• Milan is a huge Italian diocese, the Milanese are Ambrosian, not Roman Catholics. They have their own Rite, their own calendar, and to some extent their own law. They reflect very much a Northern Italian attitude to the south, for them Rome is "the South", almost Neapolitan, if nor Sicilian! The Milanese, especially the Church, define themselves in contradistinction to the rest of Italian, most especially "Rome", which is seen the source of every sort of political and cultural corruption and vice.
  • He also represented many of the post-war Italian Socialistic and Democratic values that have been obscured under leaders such as Berlusconi. He was a strong leader too, absent in the political arena and absent in the Church; the Bertone / Sodano squabble which seems to be at the root of Vatileaks has done great damage to the image of leading Italian clergy, it shows them as week. "Italians" my friend pointed out, "like to think of themselves on the left, even if in practice they can no longer afford it".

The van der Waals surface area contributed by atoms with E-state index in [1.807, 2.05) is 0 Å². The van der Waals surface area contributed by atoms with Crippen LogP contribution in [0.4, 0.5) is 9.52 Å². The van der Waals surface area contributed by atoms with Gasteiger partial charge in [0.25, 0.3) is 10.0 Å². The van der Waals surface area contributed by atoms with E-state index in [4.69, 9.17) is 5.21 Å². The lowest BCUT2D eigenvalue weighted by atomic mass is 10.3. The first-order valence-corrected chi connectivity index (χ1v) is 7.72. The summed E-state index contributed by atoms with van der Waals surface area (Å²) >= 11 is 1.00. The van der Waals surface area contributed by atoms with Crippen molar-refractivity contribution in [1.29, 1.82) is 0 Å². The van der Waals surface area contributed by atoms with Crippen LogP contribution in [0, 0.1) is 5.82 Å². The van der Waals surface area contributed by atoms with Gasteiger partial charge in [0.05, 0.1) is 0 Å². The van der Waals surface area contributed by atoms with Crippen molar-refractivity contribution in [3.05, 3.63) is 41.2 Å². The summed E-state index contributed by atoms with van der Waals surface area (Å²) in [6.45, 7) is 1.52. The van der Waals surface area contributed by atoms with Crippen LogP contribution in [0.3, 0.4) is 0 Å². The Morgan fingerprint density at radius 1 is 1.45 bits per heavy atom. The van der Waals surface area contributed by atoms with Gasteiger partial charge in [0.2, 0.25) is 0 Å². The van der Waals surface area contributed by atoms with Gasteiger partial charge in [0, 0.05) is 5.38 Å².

• Martini was a popularist!

Saturday, September 08, 2012

Hope which is in you

"But sanctify the Lord Christ in your hearts, being ready always to satisfy every one that asketh you a reason of that hope which is in you." 1 Peter 3:15
These words have been buzzing around my head, and those nice people at Gloria TV have reproduced my words too, it always sounds different when other people quote you, and a conversation I had with an old Irish man some years ago came back to me. He said he stopped getting up on Sunday mornings, "when I realised Mass was about our community, I didn't think it worth getting up for that", he was talking about the time of the liturgical changes and they had recently knocked down and rebuilt his parish church.
The Mass is not about us, it always has been about Jesus and giving us glimpse of heaven, "and so with Angels and Saints we sing...", it is a vision of the triumph of the Lamb, it is about our ultimate re-orientation, the end of  our earthly pilgrimage. Frankly, some liturgies I have attended speak more about Hell than Heaven. I really do think if we have nothing to say about the world to come, if we do not have answer for those who ask of "that hope which is in you", we have nothing to say, because it we are ultimately hopeless.